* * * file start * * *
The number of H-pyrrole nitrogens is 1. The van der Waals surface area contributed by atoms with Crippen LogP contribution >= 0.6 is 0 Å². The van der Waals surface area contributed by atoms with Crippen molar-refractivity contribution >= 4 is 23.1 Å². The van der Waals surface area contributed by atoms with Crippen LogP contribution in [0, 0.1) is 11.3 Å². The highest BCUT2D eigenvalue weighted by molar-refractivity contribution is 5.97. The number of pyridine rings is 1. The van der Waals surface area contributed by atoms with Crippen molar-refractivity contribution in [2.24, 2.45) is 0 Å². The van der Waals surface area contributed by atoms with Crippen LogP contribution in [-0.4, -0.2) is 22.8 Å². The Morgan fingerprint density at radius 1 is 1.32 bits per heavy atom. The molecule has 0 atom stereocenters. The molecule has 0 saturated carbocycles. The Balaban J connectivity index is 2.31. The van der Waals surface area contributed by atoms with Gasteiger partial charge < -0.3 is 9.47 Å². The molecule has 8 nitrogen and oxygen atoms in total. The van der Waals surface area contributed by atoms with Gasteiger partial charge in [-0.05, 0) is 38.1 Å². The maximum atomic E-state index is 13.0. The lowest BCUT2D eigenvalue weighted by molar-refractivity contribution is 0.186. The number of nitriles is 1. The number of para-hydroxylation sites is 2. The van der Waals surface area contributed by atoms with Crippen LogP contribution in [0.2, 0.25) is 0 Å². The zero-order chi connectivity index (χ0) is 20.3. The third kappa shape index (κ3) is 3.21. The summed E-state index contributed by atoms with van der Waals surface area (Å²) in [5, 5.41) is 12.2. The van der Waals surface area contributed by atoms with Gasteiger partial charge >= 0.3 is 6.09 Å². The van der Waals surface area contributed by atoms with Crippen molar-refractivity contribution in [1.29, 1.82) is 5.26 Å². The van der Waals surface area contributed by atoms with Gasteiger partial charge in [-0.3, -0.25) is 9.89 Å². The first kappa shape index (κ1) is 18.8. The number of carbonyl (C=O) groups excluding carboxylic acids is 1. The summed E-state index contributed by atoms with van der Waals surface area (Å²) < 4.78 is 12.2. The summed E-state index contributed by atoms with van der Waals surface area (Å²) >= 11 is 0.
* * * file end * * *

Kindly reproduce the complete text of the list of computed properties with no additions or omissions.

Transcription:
The number of H-pyrrole nitrogens is 1. The van der Waals surface area contributed by atoms with Crippen LogP contribution >= 0.6 is 0 Å². The van der Waals surface area contributed by atoms with Crippen molar-refractivity contribution >= 4 is 23.1 Å². The van der Waals surface area contributed by atoms with Crippen LogP contribution in [0, 0.1) is 11.3 Å². The highest BCUT2D eigenvalue weighted by molar-refractivity contribution is 5.97. The number of pyridine rings is 1. The van der Waals surface area contributed by atoms with Crippen molar-refractivity contribution in [2.24, 2.45) is 0 Å². The van der Waals surface area contributed by atoms with Crippen LogP contribution in [-0.4, -0.2) is 22.8 Å². The Morgan fingerprint density at radius 1 is 1.32 bits per heavy atom. The molecule has 0 atom stereocenters. The molecule has 0 saturated carbocycles. The Balaban J connectivity index is 2.31. The van der Waals surface area contributed by atoms with Gasteiger partial charge < -0.3 is 9.47 Å². The molecule has 8 nitrogen and oxygen atoms in total. The van der Waals surface area contributed by atoms with Gasteiger partial charge in [-0.05, 0) is 38.1 Å². The maximum atomic E-state index is 13.0. The lowest BCUT2D eigenvalue weighted by molar-refractivity contribution is 0.186. The number of nitriles is 1. The number of para-hydroxylation sites is 2. The van der Waals surface area contributed by atoms with Crippen LogP contribution in [0.2, 0.25) is 0 Å². The zero-order chi connectivity index (χ0) is 20.3. The third kappa shape index (κ3) is 3.21. The summed E-state index contributed by atoms with van der Waals surface area (Å²) in [5, 5.41) is 12.2. The van der Waals surface area contributed by atoms with Gasteiger partial charge >= 0.3 is 6.09 Å². The van der Waals surface area contributed by atoms with Crippen molar-refractivity contribution in [1.29, 1.82) is 5.26 Å². The van der Waals surface area contributed by atoms with Gasteiger partial charge in [-0.3, -0.25) is 9.89 Å². The first kappa shape index (κ1) is 18.8. The number of carbonyl (C=O) groups excluding carboxylic acids is 1. The summed E-state index contributed by atoms with van der Waals surface area (Å²) < 4.78 is 12.2. The summed E-state index contributed by atoms with van der Waals surface area (Å²) >= 11 is 0.